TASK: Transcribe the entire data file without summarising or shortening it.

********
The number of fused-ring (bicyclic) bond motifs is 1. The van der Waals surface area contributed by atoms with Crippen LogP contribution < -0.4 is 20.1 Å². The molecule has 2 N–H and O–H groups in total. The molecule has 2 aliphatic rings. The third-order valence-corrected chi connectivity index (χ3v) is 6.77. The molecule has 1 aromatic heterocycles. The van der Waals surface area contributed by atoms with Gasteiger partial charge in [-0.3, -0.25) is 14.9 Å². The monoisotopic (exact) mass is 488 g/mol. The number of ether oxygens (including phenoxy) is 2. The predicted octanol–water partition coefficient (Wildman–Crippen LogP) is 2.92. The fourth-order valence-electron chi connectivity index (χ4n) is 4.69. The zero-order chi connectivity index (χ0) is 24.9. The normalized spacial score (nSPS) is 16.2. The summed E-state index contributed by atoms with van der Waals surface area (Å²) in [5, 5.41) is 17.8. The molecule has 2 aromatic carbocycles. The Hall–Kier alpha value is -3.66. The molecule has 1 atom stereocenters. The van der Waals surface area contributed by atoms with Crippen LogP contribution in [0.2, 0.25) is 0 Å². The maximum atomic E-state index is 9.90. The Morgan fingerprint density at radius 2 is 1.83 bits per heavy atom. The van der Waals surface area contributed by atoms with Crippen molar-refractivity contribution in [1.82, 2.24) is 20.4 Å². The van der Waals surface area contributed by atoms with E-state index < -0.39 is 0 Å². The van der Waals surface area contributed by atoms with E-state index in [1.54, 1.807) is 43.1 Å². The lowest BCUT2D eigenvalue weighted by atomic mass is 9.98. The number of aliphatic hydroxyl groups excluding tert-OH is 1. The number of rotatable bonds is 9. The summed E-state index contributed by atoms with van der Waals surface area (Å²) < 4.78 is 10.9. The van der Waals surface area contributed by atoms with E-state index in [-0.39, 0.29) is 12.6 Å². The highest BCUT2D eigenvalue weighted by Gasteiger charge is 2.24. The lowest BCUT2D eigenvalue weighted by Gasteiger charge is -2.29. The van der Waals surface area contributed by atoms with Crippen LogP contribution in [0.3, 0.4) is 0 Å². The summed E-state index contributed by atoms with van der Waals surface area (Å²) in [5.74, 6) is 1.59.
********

The number of fused-ring (bicyclic) bond motifs is 1. The van der Waals surface area contributed by atoms with Crippen LogP contribution < -0.4 is 20.1 Å². The molecule has 2 N–H and O–H groups in total. The molecule has 2 aliphatic rings. The third-order valence-corrected chi connectivity index (χ3v) is 6.77. The molecule has 1 aromatic heterocycles. The van der Waals surface area contributed by atoms with Gasteiger partial charge in [-0.3, -0.25) is 14.9 Å². The monoisotopic (exact) mass is 488 g/mol. The number of ether oxygens (including phenoxy) is 2. The predicted octanol–water partition coefficient (Wildman–Crippen LogP) is 2.92. The fourth-order valence-electron chi connectivity index (χ4n) is 4.69. The zero-order chi connectivity index (χ0) is 24.9. The normalized spacial score (nSPS) is 16.2. The summed E-state index contributed by atoms with van der Waals surface area (Å²) in [5, 5.41) is 17.8. The molecule has 2 aromatic carbocycles. The Hall–Kier alpha value is -3.66. The molecule has 1 atom stereocenters. The van der Waals surface area contributed by atoms with Crippen LogP contribution in [0.2, 0.25) is 0 Å². The maximum atomic E-state index is 9.90. The Morgan fingerprint density at radius 2 is 1.83 bits per heavy atom. The van der Waals surface area contributed by atoms with Crippen molar-refractivity contribution in [1.82, 2.24) is 20.4 Å². The van der Waals surface area contributed by atoms with E-state index < -0.39 is 0 Å². The van der Waals surface area contributed by atoms with E-state index in [1.54, 1.807) is 43.1 Å². The lowest BCUT2D eigenvalue weighted by atomic mass is 9.98. The number of aliphatic hydroxyl groups excluding tert-OH is 1. The number of rotatable bonds is 9. The summed E-state index contributed by atoms with van der Waals surface area (Å²) < 4.78 is 10.9. The van der Waals surface area contributed by atoms with E-state index in [-0.39, 0.29) is 12.6 Å². The highest BCUT2D eigenvalue weighted by Gasteiger charge is 2.24. The lowest BCUT2D eigenvalue weighted by Gasteiger charge is -2.29. The van der Waals surface area contributed by atoms with Crippen LogP contribution in [0.3, 0.4) is 0 Å². The summed E-state index contributed by atoms with van der Waals surface area (Å²) in [5.74, 6) is 1.59.